A sketch by courtroom artist Janet Hamlin shows Omar Khadr (left) at a hearing with his defense team in the courthouse for the U.S. military war crimes commission at Guantanamo Bay.
A sketch by courtroom artist Janet Hamlin shows Omar Khadr (left) at a hearing with his defense team in the courthouse for the U.S. military war crimes commission at Guantanamo Bay. Janet Hamlin/Pool/AP
Spencer Ackerman is the national security correspondent for The Washington Independent.
Since late April, Ackerman has been covering the pretrial hearing of the youngest alleged enemy combatant held in Guantanamo Bay, 23-year-old Omar Khadr. Khadr, who has been held in Guantanamo for nearly eight years, is accused of killing a U.S. solider with a hand grenade in 2002, when he was 15.
The pretrial hearings will establish whether statements Khadr made to his interrogators as a teenager can be considered admissible before a military commission.
"There's a crucial issue underneath this hearing, which is about suppressing evidence obtained coercively," says Ackerman. "Omar Khadr's lawyers contend that from the very beginning — first at Bagram [Air Field] in 2002 and then at Guantanamo — [Khadr] was subjected to harsh enough treatment that it rendered everything he told his interrogators to ultimately be inadmissible before the commission. So the government can't use it ... [because] it was produced under some degree of coercion or even abuse."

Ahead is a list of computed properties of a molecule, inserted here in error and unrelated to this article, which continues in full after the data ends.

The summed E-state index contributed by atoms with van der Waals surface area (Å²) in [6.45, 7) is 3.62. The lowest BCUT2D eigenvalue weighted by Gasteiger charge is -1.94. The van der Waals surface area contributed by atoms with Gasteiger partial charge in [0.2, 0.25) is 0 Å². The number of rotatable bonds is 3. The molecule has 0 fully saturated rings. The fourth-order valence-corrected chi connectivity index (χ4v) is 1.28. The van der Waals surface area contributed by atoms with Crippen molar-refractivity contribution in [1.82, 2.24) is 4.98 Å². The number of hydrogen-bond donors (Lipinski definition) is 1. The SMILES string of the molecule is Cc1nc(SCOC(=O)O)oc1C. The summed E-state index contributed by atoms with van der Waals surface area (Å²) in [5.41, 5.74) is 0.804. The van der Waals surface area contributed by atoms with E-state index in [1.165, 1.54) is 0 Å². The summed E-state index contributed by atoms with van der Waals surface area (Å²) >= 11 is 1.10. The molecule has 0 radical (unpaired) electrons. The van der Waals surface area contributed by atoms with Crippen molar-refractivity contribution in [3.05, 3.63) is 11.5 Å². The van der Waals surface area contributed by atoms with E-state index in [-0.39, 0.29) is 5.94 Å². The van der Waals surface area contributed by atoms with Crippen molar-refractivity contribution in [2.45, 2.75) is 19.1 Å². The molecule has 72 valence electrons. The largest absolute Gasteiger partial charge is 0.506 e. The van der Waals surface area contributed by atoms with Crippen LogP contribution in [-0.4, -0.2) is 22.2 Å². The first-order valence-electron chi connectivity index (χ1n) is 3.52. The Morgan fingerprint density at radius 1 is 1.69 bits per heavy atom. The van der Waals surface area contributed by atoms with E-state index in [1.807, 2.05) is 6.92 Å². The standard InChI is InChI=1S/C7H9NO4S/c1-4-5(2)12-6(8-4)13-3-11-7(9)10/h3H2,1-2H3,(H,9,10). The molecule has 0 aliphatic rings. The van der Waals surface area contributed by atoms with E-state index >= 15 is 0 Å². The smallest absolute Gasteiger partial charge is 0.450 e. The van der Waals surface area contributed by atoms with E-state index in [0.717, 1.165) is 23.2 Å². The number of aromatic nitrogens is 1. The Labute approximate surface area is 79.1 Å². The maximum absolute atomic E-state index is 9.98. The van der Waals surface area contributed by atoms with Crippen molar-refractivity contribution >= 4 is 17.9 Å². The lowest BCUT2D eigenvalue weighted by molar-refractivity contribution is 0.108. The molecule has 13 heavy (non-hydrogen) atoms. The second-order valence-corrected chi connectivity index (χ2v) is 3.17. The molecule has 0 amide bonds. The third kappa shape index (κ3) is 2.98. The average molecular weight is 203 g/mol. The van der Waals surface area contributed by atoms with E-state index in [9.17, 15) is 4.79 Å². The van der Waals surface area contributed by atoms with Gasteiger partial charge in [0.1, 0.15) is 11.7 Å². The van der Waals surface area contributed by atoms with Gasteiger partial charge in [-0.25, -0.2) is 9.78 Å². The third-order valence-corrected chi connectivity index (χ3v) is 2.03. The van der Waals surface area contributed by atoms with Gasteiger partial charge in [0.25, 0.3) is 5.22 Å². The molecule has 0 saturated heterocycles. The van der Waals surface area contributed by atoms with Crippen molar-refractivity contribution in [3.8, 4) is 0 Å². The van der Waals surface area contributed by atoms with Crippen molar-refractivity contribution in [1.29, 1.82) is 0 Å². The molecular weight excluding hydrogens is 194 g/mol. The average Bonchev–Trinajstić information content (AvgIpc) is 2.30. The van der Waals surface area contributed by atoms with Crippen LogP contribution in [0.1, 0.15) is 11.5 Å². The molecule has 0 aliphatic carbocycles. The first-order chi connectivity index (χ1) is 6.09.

The hearing is currently on an extended break while Khadr receives a mental health evaluation. Ackerman says that Khadr's trial before a military tribunal, expected to start in July, is likely to indicate whether President Obama's pledge to reform the military commissions is substantive or simply cosmetic.
Courtesy of Spencer Ackerman
The Washington Independent.
Spencer Ackerman covers national security for
Spencer Ackerman covers national security for The Washington Independent. Courtesy of Spencer Ackerman
"Khadr's attorney's are trying to get all of his statements made to interrogators over his eight years in detention stricken from the government's case," he says. "And if that happens, while the military commissions don't exactly rely on the same kinds of precedential respect that civilian courts do, it would open the door for every other detainee who's going to be tried under the commissions to file a motion to suppress similar evidence that the government is using collected from interrogations of these detainees.
"So if Khadr ultimately wins this hearing [on the admissibility of evidence] the government is going to have a much harder time presenting a case for conviction in Khadr's murder trial before the commissions, but also, potentially, it could find itself subjected to a floodgate opening of motions from detainees [for] getting their own statements suppressed and thereby potentially jeopardizing the viability of the military commissions as a forum for prosecuting terrorism detainees in general."
On why four reporters were banned from Guantanamo Bay
"One of the witnesses in this case — an interrogator, who was the first to interview Omar Khadr in 2002 — was testifying under a shield of anonymity. We were supposed to call him Interrogator No. 1. But throughout the trial and even before the trial started, a number of facts were introduced into the public record that several of us decided to use to identify him — as it didn't seem like the easiest or most intuitive decision to protect his anonymity. So several of us reported his name and even though more of us did, those four reporters were banned. It was a decision that let the air out of the room for a lot of us."
On why Omar Khadr's defense lawyers — as well as the prosecutors — wanted an interrogator's name to remain anonymous